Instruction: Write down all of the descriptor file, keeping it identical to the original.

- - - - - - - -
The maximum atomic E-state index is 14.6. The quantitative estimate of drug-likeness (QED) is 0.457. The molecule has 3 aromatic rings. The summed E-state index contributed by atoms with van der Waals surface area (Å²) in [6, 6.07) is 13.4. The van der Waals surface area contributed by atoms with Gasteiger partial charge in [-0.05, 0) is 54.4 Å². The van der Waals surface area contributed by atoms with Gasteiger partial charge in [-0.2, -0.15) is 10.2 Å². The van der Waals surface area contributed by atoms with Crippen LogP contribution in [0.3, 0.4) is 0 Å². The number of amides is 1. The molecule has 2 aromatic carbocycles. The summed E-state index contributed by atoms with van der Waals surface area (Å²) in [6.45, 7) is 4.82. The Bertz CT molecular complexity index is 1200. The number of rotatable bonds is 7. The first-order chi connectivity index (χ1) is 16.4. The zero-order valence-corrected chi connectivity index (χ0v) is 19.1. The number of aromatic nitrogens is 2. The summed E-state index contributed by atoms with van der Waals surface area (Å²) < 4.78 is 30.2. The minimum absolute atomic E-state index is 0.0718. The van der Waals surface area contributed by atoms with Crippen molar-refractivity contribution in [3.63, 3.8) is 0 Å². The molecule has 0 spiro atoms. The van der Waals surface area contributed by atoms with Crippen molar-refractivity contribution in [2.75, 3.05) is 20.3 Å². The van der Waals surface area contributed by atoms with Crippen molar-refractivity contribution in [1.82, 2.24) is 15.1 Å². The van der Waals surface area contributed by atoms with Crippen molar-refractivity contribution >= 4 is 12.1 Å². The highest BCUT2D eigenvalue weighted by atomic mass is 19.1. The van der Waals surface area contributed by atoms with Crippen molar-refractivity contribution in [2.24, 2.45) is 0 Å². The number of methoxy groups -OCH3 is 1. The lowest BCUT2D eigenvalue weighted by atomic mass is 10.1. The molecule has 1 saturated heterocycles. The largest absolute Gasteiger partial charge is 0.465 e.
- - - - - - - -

The maximum atomic E-state index is 14.6. The quantitative estimate of drug-likeness (QED) is 0.457. The molecule has 3 aromatic rings. The summed E-state index contributed by atoms with van der Waals surface area (Å²) in [6, 6.07) is 13.4. The van der Waals surface area contributed by atoms with Gasteiger partial charge in [-0.05, 0) is 54.4 Å². The van der Waals surface area contributed by atoms with Gasteiger partial charge in [-0.2, -0.15) is 10.2 Å². The van der Waals surface area contributed by atoms with Crippen LogP contribution in [0.3, 0.4) is 0 Å². The number of amides is 1. The molecule has 2 aromatic carbocycles. The summed E-state index contributed by atoms with van der Waals surface area (Å²) in [6.45, 7) is 4.82. The Bertz CT molecular complexity index is 1200. The number of rotatable bonds is 7. The first-order chi connectivity index (χ1) is 16.4. The zero-order valence-corrected chi connectivity index (χ0v) is 19.1. The number of aromatic nitrogens is 2. The summed E-state index contributed by atoms with van der Waals surface area (Å²) < 4.78 is 30.2. The minimum absolute atomic E-state index is 0.0718. The van der Waals surface area contributed by atoms with Crippen molar-refractivity contribution in [3.63, 3.8) is 0 Å². The molecule has 0 spiro atoms. The van der Waals surface area contributed by atoms with Crippen molar-refractivity contribution in [2.75, 3.05) is 20.3 Å². The van der Waals surface area contributed by atoms with Crippen molar-refractivity contribution in [1.82, 2.24) is 15.1 Å². The van der Waals surface area contributed by atoms with Crippen molar-refractivity contribution >= 4 is 12.1 Å². The highest BCUT2D eigenvalue weighted by atomic mass is 19.1. The van der Waals surface area contributed by atoms with Crippen molar-refractivity contribution in [2.24, 2.45) is 0 Å². The number of methoxy groups -OCH3 is 1. The lowest BCUT2D eigenvalue weighted by atomic mass is 10.1. The molecule has 1 saturated heterocycles. The largest absolute Gasteiger partial charge is 0.465 e.